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British Industrial History

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National Grid

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The National Grid is the high-voltage electric power transmission network in Great Britain, connecting power stations and major substations and ensuring that electricity generated anywhere in England, Scotland and Wales can be used to satisfy demand elsewhere.

1925 The Government appointed a Committee chaired by Lord Weir to review the national problem of the supply of electrical energy and report on the most efficient and effective development of the supply of electricity. The main recommendations of the Committee were: that a national system of main transmission lines, designated the "Grid," should be established for the purpose of interconnecting the systems of all the public supply authorities in the country and enabling them to be supplied, on a wholesale basis, with electricity produced at the most efficient stations; that an executive body - the Central Electricity Board — which should be responsible for the erection and operation of the "Grid" and should direct the operations of the station "selected" to feed it; that the frequency of the alternating current systems in the country should be standardized. These recommendations were adopted by Parliament and given effect to by the Electricity (Supply) Act of 1926

1927 The Central Electricity Board was established a statutory body (but not a Government department). Its main purposed was to organize the construction of the "Grid", for which purpose the country was divided into ten main areas, namely: North Scotland, Central Scotland, South Scotland, North- East England, North-West England and North Wales, Mid-East England, Central England, East England, South-East England, and South-West England and South Wales. For each of these areas, except North Scotland, regional schemes were designed so that they would dovetail into each other.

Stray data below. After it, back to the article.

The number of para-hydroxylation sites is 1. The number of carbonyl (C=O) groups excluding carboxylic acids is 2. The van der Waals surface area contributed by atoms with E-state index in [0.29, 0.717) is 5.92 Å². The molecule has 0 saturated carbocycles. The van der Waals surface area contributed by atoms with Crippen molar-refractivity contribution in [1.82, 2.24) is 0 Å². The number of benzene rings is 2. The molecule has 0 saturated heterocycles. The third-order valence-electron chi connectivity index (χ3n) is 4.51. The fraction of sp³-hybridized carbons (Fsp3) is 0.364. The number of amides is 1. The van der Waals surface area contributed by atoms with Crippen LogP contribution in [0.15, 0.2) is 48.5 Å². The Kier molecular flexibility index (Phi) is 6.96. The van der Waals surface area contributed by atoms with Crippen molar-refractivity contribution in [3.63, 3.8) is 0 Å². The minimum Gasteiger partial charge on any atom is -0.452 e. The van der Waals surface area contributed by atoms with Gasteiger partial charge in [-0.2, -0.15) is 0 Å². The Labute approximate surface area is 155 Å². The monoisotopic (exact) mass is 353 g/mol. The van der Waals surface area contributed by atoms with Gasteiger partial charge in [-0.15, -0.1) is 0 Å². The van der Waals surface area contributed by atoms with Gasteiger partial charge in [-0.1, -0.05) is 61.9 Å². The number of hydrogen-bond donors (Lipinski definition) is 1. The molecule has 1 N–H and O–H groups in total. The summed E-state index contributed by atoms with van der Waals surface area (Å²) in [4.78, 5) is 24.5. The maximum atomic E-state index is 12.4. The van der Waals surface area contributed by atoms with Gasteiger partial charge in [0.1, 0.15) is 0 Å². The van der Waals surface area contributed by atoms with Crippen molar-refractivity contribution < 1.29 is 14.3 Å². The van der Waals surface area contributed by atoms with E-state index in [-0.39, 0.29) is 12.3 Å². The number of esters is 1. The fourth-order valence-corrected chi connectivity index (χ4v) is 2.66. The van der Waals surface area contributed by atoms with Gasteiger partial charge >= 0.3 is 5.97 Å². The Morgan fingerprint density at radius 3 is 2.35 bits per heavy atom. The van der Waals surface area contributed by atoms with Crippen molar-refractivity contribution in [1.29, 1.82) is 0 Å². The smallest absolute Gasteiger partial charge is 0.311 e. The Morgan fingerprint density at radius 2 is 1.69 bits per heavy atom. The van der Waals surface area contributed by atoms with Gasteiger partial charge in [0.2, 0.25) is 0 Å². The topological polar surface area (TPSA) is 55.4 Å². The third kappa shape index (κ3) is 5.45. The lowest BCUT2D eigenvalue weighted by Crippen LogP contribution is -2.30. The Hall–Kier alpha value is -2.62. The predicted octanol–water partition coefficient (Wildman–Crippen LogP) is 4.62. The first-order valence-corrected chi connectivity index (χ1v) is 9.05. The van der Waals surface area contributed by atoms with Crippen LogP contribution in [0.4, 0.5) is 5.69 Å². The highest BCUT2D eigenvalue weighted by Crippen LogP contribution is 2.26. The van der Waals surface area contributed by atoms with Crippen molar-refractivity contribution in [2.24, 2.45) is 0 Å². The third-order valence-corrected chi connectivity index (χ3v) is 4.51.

1928 Construction began in Central Scotland early in 1928, and the last tower for the main transmission system was erected on the outskirts of the New Forest at the beginning of September, 1933. In total there were 4,000 miles of transmission lines, including 2,894 miles of primary lines operating at 132 kvolts, and 1,106 miles of secondary lines operating at lower voltages. The primary lines included 15 route miles of cable and the secondary lines, 102 route miles of cable laid within the London area. In the system there were 26,265 towers, averaging 75 feet in height and over three tons in weight.

Approximately 60 rivers had to be crossed, involving the construction of special towers of varying height. The largest towers in the Grid were those for the Thames crossing at Dagenham. They were 487 feet high and weighed 290 tons each. The span of the conductors between the towers was 3,060 feet. Other tall towers were for crossing the Forth at Kincardine, the River Roding at Barking Creek, the Severn crossing at Upper Arlingham, and the Clyde crossing at Yoker.

1990 On the breakup of the CEGB, the ownership and operation of the National Grid in England and Wales passed to National Grid Company plc, later to become National Grid Transco, and now National Grid plc. In Scotland the grid split into two separate entities, one for southern and central Scotland and the other for northern Scotland, connected by interconnectors to each other. The first is owned and maintained by SP Energy Networks, a subsidiary of Scottish Power, and the other by SSE. However, National Grid plc remains the System Operator for the whole UK Grid.

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